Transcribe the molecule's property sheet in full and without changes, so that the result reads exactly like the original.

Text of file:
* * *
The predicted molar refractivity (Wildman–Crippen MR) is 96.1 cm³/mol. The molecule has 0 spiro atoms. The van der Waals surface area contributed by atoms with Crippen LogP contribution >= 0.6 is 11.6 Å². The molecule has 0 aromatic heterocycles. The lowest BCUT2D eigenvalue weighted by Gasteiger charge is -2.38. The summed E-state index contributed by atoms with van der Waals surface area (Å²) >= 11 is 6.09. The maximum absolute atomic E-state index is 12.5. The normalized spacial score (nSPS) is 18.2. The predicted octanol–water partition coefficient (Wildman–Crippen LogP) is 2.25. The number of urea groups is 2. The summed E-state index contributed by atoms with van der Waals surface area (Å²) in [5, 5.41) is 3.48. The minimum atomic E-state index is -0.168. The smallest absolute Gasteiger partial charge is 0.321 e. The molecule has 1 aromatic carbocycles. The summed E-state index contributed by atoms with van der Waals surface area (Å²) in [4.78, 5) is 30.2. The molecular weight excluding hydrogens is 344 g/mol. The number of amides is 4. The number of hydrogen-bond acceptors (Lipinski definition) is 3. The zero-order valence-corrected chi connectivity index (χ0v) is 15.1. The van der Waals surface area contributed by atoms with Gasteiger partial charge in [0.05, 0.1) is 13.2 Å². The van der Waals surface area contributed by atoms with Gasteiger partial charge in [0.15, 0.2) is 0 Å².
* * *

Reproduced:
The predicted molar refractivity (Wildman–Crippen MR) is 96.1 cm³/mol. The molecule has 0 spiro atoms. The van der Waals surface area contributed by atoms with Crippen LogP contribution >= 0.6 is 11.6 Å². The molecule has 0 aromatic heterocycles. The lowest BCUT2D eigenvalue weighted by Gasteiger charge is -2.38. The summed E-state index contributed by atoms with van der Waals surface area (Å²) >= 11 is 6.09. The maximum absolute atomic E-state index is 12.5. The normalized spacial score (nSPS) is 18.2. The predicted octanol–water partition coefficient (Wildman–Crippen LogP) is 2.25. The number of urea groups is 2. The summed E-state index contributed by atoms with van der Waals surface area (Å²) in [5, 5.41) is 3.48. The minimum atomic E-state index is -0.168. The smallest absolute Gasteiger partial charge is 0.321 e. The molecule has 1 aromatic carbocycles. The summed E-state index contributed by atoms with van der Waals surface area (Å²) in [4.78, 5) is 30.2. The molecular weight excluding hydrogens is 344 g/mol. The number of amides is 4. The number of hydrogen-bond acceptors (Lipinski definition) is 3. The zero-order valence-corrected chi connectivity index (χ0v) is 15.1. The van der Waals surface area contributed by atoms with Gasteiger partial charge in [0.05, 0.1) is 13.2 Å². The van der Waals surface area contributed by atoms with Gasteiger partial charge in [0.15, 0.2) is 0 Å².